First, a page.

FORT WAYNE, Ind. (WANE) – Fort Wayne Mayor Tom Henry was joined by Allen County Department of Health officials, the Allen County Commissioners and other government leaders to discuss the COVID-19 outbreak Friday afternoon.
According to Mayor Tom Henry, the group of community leaders have been monitoring the COVID-19 situation on a daily basis. He encouraged the public to be aware of surroundings and limit activities in large group settings, but said that people must go on with their daily lives.
“Be prepared, but do not panic,” Mayor Henry said.
The mayor clarified that closures and suspensions of events in the city are being done as preventative measures and not as a result of a government directive. A restriction has been put in place on out of state and international travel for city employees. He reiterated the tips for social distancing and keeping clean.
“Local governmental bodies plan for worst case scenarios on a regular basis,” a statement from the mayor’s office said. “If work schedules for government employees or accessibility to public spaces need to be altered, leaders will respond accordingly in the best interest of the health and well-being of the public. The City and County will follow guidelines and recommendations from the local department of health and state and federal experts and authorities.
“The City’s divisions and departments stand ready to respond to any emergencies. Public safety (police/fire/animal care and control), water filtration plant operation, water pollution control (wastewater) plant operation, neighborhood code compliance, maintenance of Parks and Recreation facilities, street department functions, and finance are leading examples of critical areas of service.”
Allen County Commissioner Nelson Peters took to the mic, suggesting businesses look for every possible way to communicate and do business online and via technology.
County leaders have been considering how best to keep the government up and running throughout the spread of COVID-19, according to Peters.
Words of reassurance also came from New Haven Mayor Steve McMichael about the continuation of government and public safety services.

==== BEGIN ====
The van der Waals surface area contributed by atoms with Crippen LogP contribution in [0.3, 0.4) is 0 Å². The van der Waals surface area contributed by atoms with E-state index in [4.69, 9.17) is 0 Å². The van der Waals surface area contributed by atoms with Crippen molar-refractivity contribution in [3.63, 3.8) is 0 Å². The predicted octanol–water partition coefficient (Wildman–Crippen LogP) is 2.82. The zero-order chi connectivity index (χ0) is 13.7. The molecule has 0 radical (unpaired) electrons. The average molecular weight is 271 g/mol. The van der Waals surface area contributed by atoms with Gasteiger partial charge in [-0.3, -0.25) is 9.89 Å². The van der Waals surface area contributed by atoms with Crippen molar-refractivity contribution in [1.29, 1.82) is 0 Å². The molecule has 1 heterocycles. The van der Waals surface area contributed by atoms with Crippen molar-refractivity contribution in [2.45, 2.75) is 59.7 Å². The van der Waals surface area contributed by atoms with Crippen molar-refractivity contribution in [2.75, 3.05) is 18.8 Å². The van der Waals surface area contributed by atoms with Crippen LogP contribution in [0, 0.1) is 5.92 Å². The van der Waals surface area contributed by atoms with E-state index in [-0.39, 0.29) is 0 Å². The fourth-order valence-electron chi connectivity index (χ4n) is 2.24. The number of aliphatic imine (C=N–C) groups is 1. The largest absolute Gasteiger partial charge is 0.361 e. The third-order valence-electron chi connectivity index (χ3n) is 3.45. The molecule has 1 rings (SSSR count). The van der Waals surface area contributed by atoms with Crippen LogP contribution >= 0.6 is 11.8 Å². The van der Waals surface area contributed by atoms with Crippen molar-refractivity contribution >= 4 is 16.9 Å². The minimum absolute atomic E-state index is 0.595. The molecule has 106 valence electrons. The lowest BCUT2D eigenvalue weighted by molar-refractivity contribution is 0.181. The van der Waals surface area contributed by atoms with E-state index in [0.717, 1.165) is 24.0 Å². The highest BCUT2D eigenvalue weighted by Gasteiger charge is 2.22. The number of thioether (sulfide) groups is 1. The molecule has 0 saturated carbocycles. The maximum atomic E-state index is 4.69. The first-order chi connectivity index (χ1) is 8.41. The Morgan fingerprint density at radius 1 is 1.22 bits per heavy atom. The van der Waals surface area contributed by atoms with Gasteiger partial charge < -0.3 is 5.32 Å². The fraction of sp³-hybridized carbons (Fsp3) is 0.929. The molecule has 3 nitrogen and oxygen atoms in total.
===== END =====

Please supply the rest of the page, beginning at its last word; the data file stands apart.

“Your city will be there for you,” McMichael added.
Allen County Health Commissioner Dr. Deb McMahan continued her talking points in slowing the spread of COVID-19. She stressed the importance of limiting person-to-person contact, explained that numbers of cases are low because testing has been limited and asked that emergency room visits are kept for those with serious health issues.
“Yes, you may survive from COVID-19, but you may give it to someone who won’t,” Dr. McMahan added.
The Department of Health is looking for input on how the community handles COVID-19. CLICK HERE to take the survey.
On Thursday, after hours of discussion, the Allen County Board of Health pushed off decisions on the possible closing of schools, venues, churches and other businesses due to the spread of the coronavirus.
Leaders from Fort Wayne Community Schools and Southwest Allen County Schools as well as the Memorial Coliseum, Parkview Field, Embassy Theatre, Clyde Theatre, Turnstone, World Baseball Academy, Visit Fort Wayne, Fort Wayne Komets and others met with the Board of Health Monday to talk about the spread of the coronavirus.
The board considered recommendations for school systems ranging from county-wide closures, to school-by-school closures to establishing the so-called ‘social distancing’ in classrooms. The impacts of school closures on the community were also discussed as word spread of state-wide school closures in Ohio.
A working group of school leaders was set to meet Friday at noon to further discuss options and how to handle potential closures. The decision on the board’s recommendation is expected to be made Monday. However there may be actions announced at noon.
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